Resolving the MTN matter

MTN

MTN

It is just as well that the matter of the fine on MTN is approaching a resolution of some kind.  President  Muhammadu Buhari has  more or less  asked  the  company to ‘ go back and negotiate with  government agencies  on  what they consider  a very steep  fine  to be reduced and may be, given  time to pay gradually’.   Now that the  highest authority in the matter has  spoken,  there should be no reason  for  the Nigerian Communications  Commission (NCC) and  MTN not to reach  a mutually  acceptable  agreement.

Buhari  was  quite right to say that it was not so much the money to reap  from  the fine, hefty as it may appear, but that ‘ the concern of government was  basically  on (the) security of (Nigeria and its people).’ Security of life and property is precisely the primary duty of, and key constitutional purpose of government. It is this sacrosanct duty that the president accused the corporation of putting at risk. Of course, no responsible government would tolerate that.

No one can take away the good that MTN has done to, and for Nigeria. Since it opened shop in August 2011, it has added value to itself and to Nigeria in immeasurable material and non-tangible ways. Of course, it has earned tons of money for its shareholders, created an enviable niche as a pioneer and leading telecommunications company with a number of sectoral first achievements in Nigeria.

MTN has directly and indirectly created  jobs for Nigerians, including the publicity  sector of the service industry and it pays  taxes in billions of naira to government; it has imparted skills to its employees, funded projects all over the country  to the  tune of billions of naira in areas of education, health,  skill acquisition and economic empowerment; it has  strengthened the  career of  several artistes besides  handsomely remunerating the MTN ambassadors.

And the company has  engaged in  numerous other  corporate   social responsibility activities that, put together,  are  worth  billions  invested in the lives of  Nigerians  and the  structure of  the country.  And it needs to be noted, MTN continues to do these things to the extent of its financial capability. So, this country cannot seek the ruin of a responsible corporation.

But these  cannot  be an excuse  to flout the laws of the land and  to put at  risk  the very lives of the customers who, in the words of its  mission statement,  MTN seeks to make ‘a whole lot brighter’.  Besides, other operators complied with the rule that the company breached.  Sanctions needed to be meted out and it was not arbitrary. The NCC did its duty correctly until typical opacity and tardiness –some would even regard it as incompetence – in government took over.

Why did the Attorney-General and the Ministry of Communication enter into negotiations with MTN without the knowledge of NCC whose advice should guide any negotiation? Why involve the president at all in a matter that was purely of regulation and of law? It is regrettable that, for motives unclear, a straightforward matter that could prove the effectiveness of a regulatory authority and the firmness of government to enforce the rules irrespective of who is involved, has been messed up by government officials.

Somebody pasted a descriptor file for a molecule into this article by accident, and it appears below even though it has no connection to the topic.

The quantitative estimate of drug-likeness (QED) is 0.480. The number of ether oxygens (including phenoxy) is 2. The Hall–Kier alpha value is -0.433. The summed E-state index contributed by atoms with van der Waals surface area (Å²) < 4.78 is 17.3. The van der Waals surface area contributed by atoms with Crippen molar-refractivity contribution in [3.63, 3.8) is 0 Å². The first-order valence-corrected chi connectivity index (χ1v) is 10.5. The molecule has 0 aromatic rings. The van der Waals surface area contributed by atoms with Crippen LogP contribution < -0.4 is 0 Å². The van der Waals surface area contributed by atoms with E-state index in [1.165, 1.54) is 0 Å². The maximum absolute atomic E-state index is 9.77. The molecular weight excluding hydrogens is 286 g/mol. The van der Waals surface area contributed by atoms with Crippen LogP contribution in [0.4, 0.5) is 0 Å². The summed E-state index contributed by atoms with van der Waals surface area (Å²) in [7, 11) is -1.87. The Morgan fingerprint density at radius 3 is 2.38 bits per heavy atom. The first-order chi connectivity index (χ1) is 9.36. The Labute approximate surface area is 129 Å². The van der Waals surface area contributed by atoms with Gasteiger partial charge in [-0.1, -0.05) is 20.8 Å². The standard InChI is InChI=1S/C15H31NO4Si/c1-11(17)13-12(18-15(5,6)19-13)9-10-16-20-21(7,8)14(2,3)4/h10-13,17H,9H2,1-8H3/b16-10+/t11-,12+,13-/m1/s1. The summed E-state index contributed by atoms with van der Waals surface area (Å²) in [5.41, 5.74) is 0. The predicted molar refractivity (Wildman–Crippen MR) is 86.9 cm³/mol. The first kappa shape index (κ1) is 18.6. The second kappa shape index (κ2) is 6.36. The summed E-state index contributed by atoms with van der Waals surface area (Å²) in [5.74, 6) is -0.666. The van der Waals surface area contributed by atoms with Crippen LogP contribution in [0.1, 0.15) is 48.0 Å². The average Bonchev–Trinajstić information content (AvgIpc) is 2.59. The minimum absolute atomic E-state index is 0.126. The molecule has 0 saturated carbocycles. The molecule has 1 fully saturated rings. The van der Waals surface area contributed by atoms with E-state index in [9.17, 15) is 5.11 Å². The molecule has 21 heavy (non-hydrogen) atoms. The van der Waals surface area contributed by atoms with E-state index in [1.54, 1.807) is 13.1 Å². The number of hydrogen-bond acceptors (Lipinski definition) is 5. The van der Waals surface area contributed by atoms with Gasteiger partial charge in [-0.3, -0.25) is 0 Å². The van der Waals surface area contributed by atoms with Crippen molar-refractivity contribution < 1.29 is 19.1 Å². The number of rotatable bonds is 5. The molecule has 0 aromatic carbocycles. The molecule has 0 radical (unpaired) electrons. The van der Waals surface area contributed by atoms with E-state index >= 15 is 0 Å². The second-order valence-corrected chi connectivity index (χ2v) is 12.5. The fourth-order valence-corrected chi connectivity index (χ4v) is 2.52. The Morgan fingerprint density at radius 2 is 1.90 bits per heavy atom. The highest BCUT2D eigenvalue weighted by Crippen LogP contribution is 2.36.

The Senate Committee on Communication has been reported to condemn the negotiating process by which it says an MTN proposal to pay N300 billion has been accepted by Attorney-General, Abubakar Malami. This does not reflect the ‘change’ for which Nigerians voted Buhari and his party into power. And the question must be asked: Are some high officials in government on the same transparency page with President Buhari at all?

It is hoped that the right lessons have been learnt, especially that there is a new game in town so everyone in this polity must play by the rules or face the consequences.  MTN, as well as other foreign businesses operating in Nigeria, need this country just as Nigeria needs them. But, it can never be emphasized enough that, against the backdrop of the sordid revelation of collusion between the private sector and public officials, mutual respect and international best practices must begin to define the conduct of business in this country. A Nigeria of clean government, functional system, and efficient operating environment will further the interest of business better than a dysfunctional and corrupt nation.  But the business sector must help by playing by the rules all the time.

MTN has not only scored a first in several aspects of the telecommunication industry in this country, it is a leader by subscriber base, by earnings and by taxable profit. Alas, the organisation has allowed itself to score an unenviable first to incur the biggest corporate fine to date. Needless to say, this is not good for reputation, even worse for a corporate leader.  The onus is upon the company to redeem itself by ethical and other exceptional acts of corporate statesmanship.  To this end, it must re-earn respect by a clear demonstration of desire and commitment to resolving the fine as well as all outstanding issues with the NCC and by extension, the Nigerian government and people.



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